The Scharhörnbake was the most important daymark on the German North Sea coast for several centuries. First erected in 1661 by the City of Hamburg on the sandbank Scharhörn and south side of the Elbe estuary, it was rebuilt over centuries and taken down finally in 1979. Equipped with a room, it also functioned as a refuge beacon for shipwreck survivors from 1840 to 1965. The only remaining element today is the boulder stone foundation near Nigehörn.
With a height of 29.10 meters (95'6"), it was the highest daymark from 1898 until 23 December 1914 on the North Sea coast.
Often destroyed by storms, it was also taken down in wartime to make navigation harder for enemy ships.
The main function of the daymark was to aid navigation for ships around the feared Scharhörn Reef into the Elbe coming from the North Sea. Many ships wrecked at this dangerous passage. As Hamburg depended most on this, it maintained sea marks around the reefs and the routes via the Südergatt und Nordergatt starting 1440. Coming from the sea the first and most important on starboard was the Rothe Ton. The bearing to the Great Tower Neuwerk via the Scharhörnbake was essential to spot is beacon (see red line).
Further bearings using the Great Tower Neuwerk were:
- the Nordbake to obscure the Blüse Neuwerk and later the (small) Lighthouse Neuwerk to spot the Scharton (before the Vogelsand, blue line) and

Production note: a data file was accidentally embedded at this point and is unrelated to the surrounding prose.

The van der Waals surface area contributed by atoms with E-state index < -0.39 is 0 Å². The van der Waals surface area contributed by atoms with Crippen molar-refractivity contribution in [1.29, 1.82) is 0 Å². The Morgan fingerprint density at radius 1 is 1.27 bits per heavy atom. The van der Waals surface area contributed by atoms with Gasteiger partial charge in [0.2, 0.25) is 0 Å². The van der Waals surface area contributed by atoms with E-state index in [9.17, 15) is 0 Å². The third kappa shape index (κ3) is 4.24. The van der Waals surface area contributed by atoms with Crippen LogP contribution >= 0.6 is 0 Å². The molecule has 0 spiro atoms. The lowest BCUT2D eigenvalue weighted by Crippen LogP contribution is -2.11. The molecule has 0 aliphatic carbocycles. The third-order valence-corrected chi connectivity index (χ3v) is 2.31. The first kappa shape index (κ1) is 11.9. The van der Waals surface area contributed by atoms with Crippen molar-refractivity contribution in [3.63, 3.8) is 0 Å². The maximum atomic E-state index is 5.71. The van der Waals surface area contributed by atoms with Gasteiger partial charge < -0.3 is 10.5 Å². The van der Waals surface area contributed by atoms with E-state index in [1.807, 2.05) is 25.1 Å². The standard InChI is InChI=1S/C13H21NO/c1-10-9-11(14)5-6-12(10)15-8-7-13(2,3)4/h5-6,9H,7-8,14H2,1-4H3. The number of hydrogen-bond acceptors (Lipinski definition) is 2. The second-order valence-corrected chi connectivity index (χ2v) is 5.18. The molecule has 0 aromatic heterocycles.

- the Werkbalger Bake to spot the Butterton (after the Vogelsand, green Linie).
Considering the cost and effort to build and maintain the Scharhörnbake as the highest daymark and the Great Tower Neuwerk as the oldest "sea tower" underlines the importance of the Elbe estuary to the city and state of Hamburg.
The room for refugees was added around 1840. The emergency provisions were routinely refreshed. As the sandbank Scharhön grew into an island by plantations, this function was made obsolete by the first shacks starting 1929.
Form and position varied with each reconstruction. At first, it was a wooden structure combining a pyramid and a square. It was not until the mid 19th century that it appeared in its striking form consisting of two diamonds above each other.
- Soetbeer, Adolf (1840). Ueber Hamburgs Handel (in German). Hoffmann und Campe. p. 305. at Google Books
- Horst Tschentscher (1966). "Rezension von Lang, A. W.: Entwicklung, Aufbau und Verwaltung des Seezeichenwesens an der deutschen Nordseeküste bis zur Mitte des 19. Jahrhunderts : Bonn, Der Bundesminister für Verkehr, 1965" (in German). Retrieved 18 April 2017.
- Manfred Temme: Vogelfreistätte Scharhörn, Verein Jordsand, 1967
"Scharhörn Bake". baken-net.de (in German). Retrieved 17 April 2017.